Dutch news in brief – 6 February
Saudi embassy denies imam extremism link
The Saudi Arabian ambassador has assured the Netherlands that the Saudi embassy does not finance Dutch mosques to promote extremism. Foreign Minister Ben Bot called the ambassador to a meeting after reports claimed that extremist imams in the Netherlands were being sponsored by the Saudi embassy, Radio Netherlands reported. Only moderate imams receive Saudi money, Minister Bot said.
Retailers reject EUR 100 notes
To combat the growing number of forged EUR 100 notes, Dutch retailers are refusing to handle them in cash transactions. The council of Dutch retailers will spread a sticker among its members to alert customers to the new measure. The stickers will also be spread among cafes, restaurants and hotels by branch association KHN. Retailers previously refused to handle EUR 200 and 500 notes. The Dutch central bank DNB said 26,000 forged euro notes were seized in the Netherlands in 2003, about 8 percent more than forged guilder notes seized in the 2001 before the currency switch in 2002.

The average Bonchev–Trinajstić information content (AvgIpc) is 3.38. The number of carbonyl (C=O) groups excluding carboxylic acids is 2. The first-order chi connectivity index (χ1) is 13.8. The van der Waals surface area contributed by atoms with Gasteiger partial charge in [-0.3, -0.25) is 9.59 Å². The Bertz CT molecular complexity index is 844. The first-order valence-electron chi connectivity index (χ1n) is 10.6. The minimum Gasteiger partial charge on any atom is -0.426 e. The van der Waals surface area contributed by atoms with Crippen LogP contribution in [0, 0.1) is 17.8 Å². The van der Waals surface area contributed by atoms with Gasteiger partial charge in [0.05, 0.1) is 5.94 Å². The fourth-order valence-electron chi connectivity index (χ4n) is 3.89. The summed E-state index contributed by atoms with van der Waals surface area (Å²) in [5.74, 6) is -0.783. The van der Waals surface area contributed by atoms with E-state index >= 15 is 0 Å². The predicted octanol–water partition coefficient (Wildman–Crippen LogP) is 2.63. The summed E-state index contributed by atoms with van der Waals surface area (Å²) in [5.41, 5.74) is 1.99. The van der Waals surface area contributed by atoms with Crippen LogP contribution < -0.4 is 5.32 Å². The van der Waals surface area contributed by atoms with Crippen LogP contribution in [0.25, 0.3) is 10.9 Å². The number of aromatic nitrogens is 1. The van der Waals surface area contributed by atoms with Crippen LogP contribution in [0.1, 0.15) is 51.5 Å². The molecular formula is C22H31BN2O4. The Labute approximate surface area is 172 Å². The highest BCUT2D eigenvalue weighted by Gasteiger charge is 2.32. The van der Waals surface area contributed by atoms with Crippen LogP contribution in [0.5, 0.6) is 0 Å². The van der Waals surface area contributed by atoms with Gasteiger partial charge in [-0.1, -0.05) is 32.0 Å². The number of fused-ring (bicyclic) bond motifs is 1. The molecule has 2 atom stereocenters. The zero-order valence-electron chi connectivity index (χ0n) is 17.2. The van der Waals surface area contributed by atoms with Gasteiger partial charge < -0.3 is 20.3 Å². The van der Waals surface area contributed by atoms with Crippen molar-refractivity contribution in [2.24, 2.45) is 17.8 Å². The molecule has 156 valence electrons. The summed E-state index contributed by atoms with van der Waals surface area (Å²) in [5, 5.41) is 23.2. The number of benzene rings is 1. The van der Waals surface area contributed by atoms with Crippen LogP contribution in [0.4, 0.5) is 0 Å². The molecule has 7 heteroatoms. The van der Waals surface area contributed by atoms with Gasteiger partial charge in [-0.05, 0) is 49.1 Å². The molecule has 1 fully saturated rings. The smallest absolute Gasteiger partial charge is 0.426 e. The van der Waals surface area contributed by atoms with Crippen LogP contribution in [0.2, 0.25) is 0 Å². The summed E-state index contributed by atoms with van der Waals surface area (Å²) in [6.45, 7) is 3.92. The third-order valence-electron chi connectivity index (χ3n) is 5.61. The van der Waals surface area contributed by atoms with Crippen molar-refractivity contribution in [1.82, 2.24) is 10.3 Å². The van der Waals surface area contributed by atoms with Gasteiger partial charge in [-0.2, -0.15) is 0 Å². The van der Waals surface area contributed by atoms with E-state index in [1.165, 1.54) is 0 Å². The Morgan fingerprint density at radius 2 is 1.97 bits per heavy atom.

Shell investigates oil and gas reserves entries
Shell has launched an inquiry into the accounting entries of oil and gas reserves and has confirmed that measures have been taken to prevent future overestimates of oil reserves. The Anglo-Dutch fuel company has also reported a USD 11.7 billion profit for 2003 compared with USD 9.2 billion in 2002. The company suffered a dent in confidence when it reduced overestimated oil reserves by 20 percent last month. Chairman Sir Philip Watts has refused to resign.
Fuel thieves to be tracked down
The Transport Ministry has reached a final agreement with service stations over the prosecution of fuel thieves. Transport Minister Karla Peijs has promised that bailiffs may use the name and address gathered from car number plate details to track down thieves to collect the money owed. Privacy regulations previously prevented service stations from tracking down motorists who drive off without paying.
Labour leader celebrates daughter’s birth
The leader of main opposition party Labour PvdA, Wouter Bos, became a father on Thursday when his wife Barbara gave birth to a baby daughter. The girl weighed 4,600g and is called Iris. Bos said he and wife are “chuffed” by the birth. The MP has also reduced his work schedule for the coming few weeks, saying his “wife and daughter now have a right to me”.
[Copyright Expatica News 2004]
Subject: Dutch news